Preventing substance abuse in pregnancy: a successful program
The use of alcohol, tobacco, and other drugs is currently a major problem in pregnancy; it impacts more than 400,000 pregnancies in the U.S. each year with preventable morbidity (health damage) and mortality (death). To address this issue, researchers affiliated with Kaiser Permanente Northern California, a large health maintenance organization (HMO), conducted a cost–benefit analysis of Early Start: an integrated prenatal intervention program for stopping substance use in pregnancy.
In 1990, Kaiser Permanente Northern California developed Early Start, an integrated prenatal intervention program for the prevention of alcohol, tobacco, and other drug use. The program created the Early Start specialist position, a licensed clinical social worker or marriage and family therapist with expertise in substance use and pregnancy who is located within the obstetrics and gynecology department. Appointments for substance use were linked to routine prenatal care visits. The combined appointments removed barriers that women face in obtaining substance use counseling, such as child care, fear of discrimination, and stigmatization.
Previous research demonstrated that women who screened positive and participated fully in Early Start with at least one follow-up visit had perinatal outcomes similar to women in the control group, whereas those women who were only screened-assessed also had significantly improved outcomes as compared with the screened-positive-only group. The one-hour psychosocial assessment alone has a significant effect on behavior with a decrease in alcohol, tobacco, and other drug usage; improving outcomes; and decreasing subsequent utilization.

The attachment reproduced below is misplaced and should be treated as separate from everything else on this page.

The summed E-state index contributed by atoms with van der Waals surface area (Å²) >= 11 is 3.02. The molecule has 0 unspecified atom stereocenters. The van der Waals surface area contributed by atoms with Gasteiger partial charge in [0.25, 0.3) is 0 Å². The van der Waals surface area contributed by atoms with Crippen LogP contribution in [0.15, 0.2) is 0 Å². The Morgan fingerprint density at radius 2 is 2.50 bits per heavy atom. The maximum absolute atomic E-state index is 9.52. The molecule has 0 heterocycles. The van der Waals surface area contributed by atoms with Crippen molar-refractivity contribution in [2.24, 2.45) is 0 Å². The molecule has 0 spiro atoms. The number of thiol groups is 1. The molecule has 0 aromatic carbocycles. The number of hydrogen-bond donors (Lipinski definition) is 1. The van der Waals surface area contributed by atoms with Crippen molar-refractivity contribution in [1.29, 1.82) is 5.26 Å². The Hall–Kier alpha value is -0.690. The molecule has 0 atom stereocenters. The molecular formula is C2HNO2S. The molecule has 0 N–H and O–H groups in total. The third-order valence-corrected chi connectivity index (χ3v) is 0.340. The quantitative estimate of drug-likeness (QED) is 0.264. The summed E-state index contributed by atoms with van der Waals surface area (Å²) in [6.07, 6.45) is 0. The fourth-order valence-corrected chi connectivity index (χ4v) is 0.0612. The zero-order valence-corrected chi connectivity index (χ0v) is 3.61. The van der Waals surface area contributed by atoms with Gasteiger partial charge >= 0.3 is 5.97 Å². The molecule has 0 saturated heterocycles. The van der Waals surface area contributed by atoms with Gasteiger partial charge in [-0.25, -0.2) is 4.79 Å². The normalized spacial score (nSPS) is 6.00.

The researchers conducted a retrospective study of 49,261 women who had completed prenatal substance abuse screening questionnaires at obstetric clinics and who had undergone urine toxicology screening tests. The researchers concluded: “Early Start is a cost-beneficial intervention for substance use in pregnancy that improves maternal–infant outcomes and leads to lower overall costs by an amount significantly greater than the costs of the program.”
Four study groups were compared: (1) Women screened and assessed positive and followed by Early Start (screened-assessed-followed; 2,032 women); (2) Women screened and assessed positive without follow-up (screened-assessed; 1,181 women); (3) Women screened positive only (screened-positive-only; 149 women); and (4) Women in the control group who screened negative (control; 45,899 women). Costs associated with maternal healthcare (prenatal through one year postpartum), neonatal birth hospitalization care, and pediatric healthcare (through one year) were adjusted to 2009 dollars. Average costs were calculated and adjusted for age, race, education, income, marital status, and amount of prenatal care.
The screened-positive-only group adjusted average maternal total costs ($10,869) were significantly higher than screened-assessed-followed ($9,430), screened-assessed ($9,230), and control ($8,282). The screened-positive-only group adjusted mean infant total costs ($16,943) were significantly higher than screened-assessed-followed ($11,214), screened-assessed$11,304), and control ($10,416). The screened-positive-only group adjusted average overall total costs ($27,812) were significantly higher than screened-assessed-followed ($20,644), screened-assessed ($20,534), and control ($18,698). Early Start implementation costs were $670,600 annually. Cost–benefit analysis found that the net cost benefit averaged $5,946,741 per year.